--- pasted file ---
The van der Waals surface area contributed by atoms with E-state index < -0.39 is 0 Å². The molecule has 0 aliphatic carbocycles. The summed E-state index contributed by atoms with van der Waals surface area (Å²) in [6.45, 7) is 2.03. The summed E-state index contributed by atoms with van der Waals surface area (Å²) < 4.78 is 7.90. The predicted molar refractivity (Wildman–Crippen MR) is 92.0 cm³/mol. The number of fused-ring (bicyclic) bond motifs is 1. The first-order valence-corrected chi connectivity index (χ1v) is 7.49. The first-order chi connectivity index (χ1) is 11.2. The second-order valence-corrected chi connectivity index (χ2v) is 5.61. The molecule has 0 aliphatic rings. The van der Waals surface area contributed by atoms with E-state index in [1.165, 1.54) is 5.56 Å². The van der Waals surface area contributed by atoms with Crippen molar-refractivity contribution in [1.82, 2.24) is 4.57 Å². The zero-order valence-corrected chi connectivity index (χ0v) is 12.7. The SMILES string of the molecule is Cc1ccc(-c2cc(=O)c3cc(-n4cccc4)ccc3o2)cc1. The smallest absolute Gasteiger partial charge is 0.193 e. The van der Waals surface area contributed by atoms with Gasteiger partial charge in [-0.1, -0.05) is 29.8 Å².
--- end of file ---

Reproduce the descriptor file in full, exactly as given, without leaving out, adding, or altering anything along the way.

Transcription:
The van der Waals surface area contributed by atoms with E-state index < -0.39 is 0 Å². The molecule has 0 aliphatic carbocycles. The summed E-state index contributed by atoms with van der Waals surface area (Å²) in [6.45, 7) is 2.03. The summed E-state index contributed by atoms with van der Waals surface area (Å²) < 4.78 is 7.90. The predicted molar refractivity (Wildman–Crippen MR) is 92.0 cm³/mol. The number of fused-ring (bicyclic) bond motifs is 1. The first-order valence-corrected chi connectivity index (χ1v) is 7.49. The first-order chi connectivity index (χ1) is 11.2. The second-order valence-corrected chi connectivity index (χ2v) is 5.61. The molecule has 0 aliphatic rings. The van der Waals surface area contributed by atoms with E-state index in [1.165, 1.54) is 5.56 Å². The van der Waals surface area contributed by atoms with Crippen molar-refractivity contribution in [1.82, 2.24) is 4.57 Å². The zero-order valence-corrected chi connectivity index (χ0v) is 12.7. The SMILES string of the molecule is Cc1ccc(-c2cc(=O)c3cc(-n4cccc4)ccc3o2)cc1. The smallest absolute Gasteiger partial charge is 0.193 e. The van der Waals surface area contributed by atoms with Gasteiger partial charge in [-0.1, -0.05) is 29.8 Å².